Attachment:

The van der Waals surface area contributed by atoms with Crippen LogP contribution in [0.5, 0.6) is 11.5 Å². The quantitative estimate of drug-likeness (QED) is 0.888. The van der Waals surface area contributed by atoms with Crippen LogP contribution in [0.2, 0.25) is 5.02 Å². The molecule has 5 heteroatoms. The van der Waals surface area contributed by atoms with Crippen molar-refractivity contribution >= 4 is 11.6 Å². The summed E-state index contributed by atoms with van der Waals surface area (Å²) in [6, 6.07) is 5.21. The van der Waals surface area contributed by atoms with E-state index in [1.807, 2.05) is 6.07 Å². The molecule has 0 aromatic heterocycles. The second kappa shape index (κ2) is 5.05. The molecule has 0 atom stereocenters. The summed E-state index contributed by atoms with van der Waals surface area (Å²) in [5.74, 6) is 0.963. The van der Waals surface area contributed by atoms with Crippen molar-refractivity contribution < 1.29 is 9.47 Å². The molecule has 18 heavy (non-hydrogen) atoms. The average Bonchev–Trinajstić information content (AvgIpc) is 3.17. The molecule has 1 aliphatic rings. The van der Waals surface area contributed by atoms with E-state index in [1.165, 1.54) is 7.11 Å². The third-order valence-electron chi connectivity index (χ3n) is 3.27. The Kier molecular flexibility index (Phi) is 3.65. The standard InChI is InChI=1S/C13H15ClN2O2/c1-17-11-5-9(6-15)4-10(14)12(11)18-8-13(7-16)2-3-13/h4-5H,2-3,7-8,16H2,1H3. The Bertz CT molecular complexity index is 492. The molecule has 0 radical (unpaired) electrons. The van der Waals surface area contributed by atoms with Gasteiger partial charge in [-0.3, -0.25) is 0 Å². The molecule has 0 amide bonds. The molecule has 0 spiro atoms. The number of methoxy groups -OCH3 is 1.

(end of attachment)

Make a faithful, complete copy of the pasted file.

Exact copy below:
The van der Waals surface area contributed by atoms with Crippen LogP contribution in [0.5, 0.6) is 11.5 Å². The quantitative estimate of drug-likeness (QED) is 0.888. The van der Waals surface area contributed by atoms with Crippen LogP contribution in [0.2, 0.25) is 5.02 Å². The molecule has 5 heteroatoms. The van der Waals surface area contributed by atoms with Crippen molar-refractivity contribution >= 4 is 11.6 Å². The summed E-state index contributed by atoms with van der Waals surface area (Å²) in [6, 6.07) is 5.21. The van der Waals surface area contributed by atoms with E-state index in [1.807, 2.05) is 6.07 Å². The molecule has 0 aromatic heterocycles. The second kappa shape index (κ2) is 5.05. The molecule has 0 atom stereocenters. The summed E-state index contributed by atoms with van der Waals surface area (Å²) in [5.74, 6) is 0.963. The van der Waals surface area contributed by atoms with Crippen molar-refractivity contribution < 1.29 is 9.47 Å². The molecule has 18 heavy (non-hydrogen) atoms. The average Bonchev–Trinajstić information content (AvgIpc) is 3.17. The molecule has 1 aliphatic rings. The van der Waals surface area contributed by atoms with E-state index in [1.165, 1.54) is 7.11 Å². The third-order valence-electron chi connectivity index (χ3n) is 3.27. The Kier molecular flexibility index (Phi) is 3.65. The standard InChI is InChI=1S/C13H15ClN2O2/c1-17-11-5-9(6-15)4-10(14)12(11)18-8-13(7-16)2-3-13/h4-5H,2-3,7-8,16H2,1H3. The Bertz CT molecular complexity index is 492. The molecule has 0 radical (unpaired) electrons. The van der Waals surface area contributed by atoms with Gasteiger partial charge in [-0.3, -0.25) is 0 Å². The molecule has 0 amide bonds. The molecule has 0 spiro atoms. The number of methoxy groups -OCH3 is 1.